The T11 standards bodies have been working diligently over the past two years to codify the Fibre Channel Backbone 6 (FC-BB-6) standard.
One of the principal developments in its predecessor, FC-BB-5, was the concept of the “Fibre Channel Forwarder,” or FCF. In a nutshell, the FCF is the heart of a traditional FCoE infrastructure, as it is a “DomainID” of the fabric, encapsulating and decapsulating Fibre Channel from Ethernet frames. While this works well in replicating Fibre Channel topologies and creating hybrid FCoE/FC architectures, new initiatives in the industry were making it clear that even more flexible options were required.
So, the next iteration, FC-BB-6, set out to improve upon these capabilities. The key objectives were:
• Support point-to-point and multipoint storage network designs
• Eliminate unnecessary bottlenecks in the storage network design and provide high performance solutions
• Reduce the administrative burden by reducing the number of Domain IDs used in a SAN design, thereby addressing domain ID scalability issues with traditional Fibre Channel SANs
One key concept that is defined in FC-BB-6 is the “Distributed FCF” or, in layman terms, a distributed-switch architecture. Essentially, the control and data plane in a switching fabric are separated out in this new switch architecture. Let me explain what these separate planes are defined to do:
Control plane –Fibre Channel Forwarders (FCF)
• Controlling FCFs and FCoE Data Forwarders (FDFs) share one or more single virtual domains. A virtual domain is simply providing similar functionality to a traditional FC domain (physical switch), albeit with functionality distributed in multiple physical switches
• Controlling FCFs have a principle domain, wherein the FC-BB-6 FCF acts just like a FC-BB-5 FCF connected to traditional FC fabrics
• FCFs provide Fibre Channel Services
• BB-5 FCF could be upgraded to BB-6 with a firmware update (providing investment protection)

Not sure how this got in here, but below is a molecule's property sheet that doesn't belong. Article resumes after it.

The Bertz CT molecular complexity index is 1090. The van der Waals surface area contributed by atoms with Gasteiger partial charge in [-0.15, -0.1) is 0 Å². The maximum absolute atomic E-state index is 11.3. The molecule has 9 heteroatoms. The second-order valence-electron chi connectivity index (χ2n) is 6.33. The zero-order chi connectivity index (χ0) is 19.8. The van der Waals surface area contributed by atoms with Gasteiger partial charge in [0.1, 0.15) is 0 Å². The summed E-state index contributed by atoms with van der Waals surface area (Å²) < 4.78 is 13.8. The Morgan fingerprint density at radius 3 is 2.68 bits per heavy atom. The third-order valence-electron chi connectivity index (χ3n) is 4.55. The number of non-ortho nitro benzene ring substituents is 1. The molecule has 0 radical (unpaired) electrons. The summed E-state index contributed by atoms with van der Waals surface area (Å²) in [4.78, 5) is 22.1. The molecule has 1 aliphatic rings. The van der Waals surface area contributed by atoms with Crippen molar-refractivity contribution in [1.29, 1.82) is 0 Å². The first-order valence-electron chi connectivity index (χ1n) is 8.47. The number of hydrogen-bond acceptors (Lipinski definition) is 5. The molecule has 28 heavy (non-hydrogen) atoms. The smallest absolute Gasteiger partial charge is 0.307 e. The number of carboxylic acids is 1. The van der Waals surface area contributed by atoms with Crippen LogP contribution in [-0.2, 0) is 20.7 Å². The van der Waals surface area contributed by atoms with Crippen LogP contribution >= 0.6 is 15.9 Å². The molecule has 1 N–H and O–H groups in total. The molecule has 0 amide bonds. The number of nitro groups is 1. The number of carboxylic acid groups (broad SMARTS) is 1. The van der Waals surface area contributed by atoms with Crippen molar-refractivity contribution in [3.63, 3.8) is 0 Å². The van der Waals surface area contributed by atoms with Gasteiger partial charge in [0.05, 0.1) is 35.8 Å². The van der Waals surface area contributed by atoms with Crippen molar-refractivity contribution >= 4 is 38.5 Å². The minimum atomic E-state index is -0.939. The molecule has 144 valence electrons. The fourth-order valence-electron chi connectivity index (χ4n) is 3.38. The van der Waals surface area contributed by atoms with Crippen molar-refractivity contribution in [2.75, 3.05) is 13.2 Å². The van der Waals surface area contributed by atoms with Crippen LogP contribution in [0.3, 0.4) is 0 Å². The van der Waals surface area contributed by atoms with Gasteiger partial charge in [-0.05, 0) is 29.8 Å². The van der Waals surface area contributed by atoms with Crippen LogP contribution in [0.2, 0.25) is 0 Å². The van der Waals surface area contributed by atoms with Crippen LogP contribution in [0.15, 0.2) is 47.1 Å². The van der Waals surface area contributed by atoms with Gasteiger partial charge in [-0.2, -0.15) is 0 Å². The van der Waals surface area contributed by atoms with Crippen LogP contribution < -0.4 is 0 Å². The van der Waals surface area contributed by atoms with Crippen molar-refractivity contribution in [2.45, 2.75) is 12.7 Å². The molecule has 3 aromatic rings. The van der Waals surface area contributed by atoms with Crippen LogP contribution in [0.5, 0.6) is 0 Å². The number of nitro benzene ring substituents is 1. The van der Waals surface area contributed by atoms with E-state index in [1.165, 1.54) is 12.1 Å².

Data plane – Fibre Channel Data Forwarders (FDF)
• FDFs obtain routing and zoning information from their controlling FCFs.
• No Changes at the end nodes (ENodes) are required. ENodes operate the same as FC-BB-5 ensuring investment protection at the end nodes unless you want to deploy point to point and multipoint storage network designs (VN2VN, see below for more detail).
• Routing at the FC Layer rather than the MAC layer
• Single FC Domain shared by Controlling FCF and FDFs
The FC-BB-6 standard has been ratified by the T11.3 and now it has been forwarded to INCITS for approval. It has achieved the goals and objectives that were set by the committee. Let me list a few:
• VN2VN Node support
• Establish virtual links between FCF’s and FDF’s to allow separation of Control and Data plane in a switching fabric
• Domain ID Scalability Issue
FC-BB-6 based converged storage area networks will result in more efficient network designs for converged Fibre Channel and Ethernet networks thereby resulting in higher performance and lower cost networks.
For more information on Fibre Channel and how it supports evolving storage requirements, please visit the interactive FCIA Knowledge Vault full of entertaining and insightful stories such as a video from Rackspace on the importance of availability and scalability, that will help you deliver greater business value though your IT infrastructure.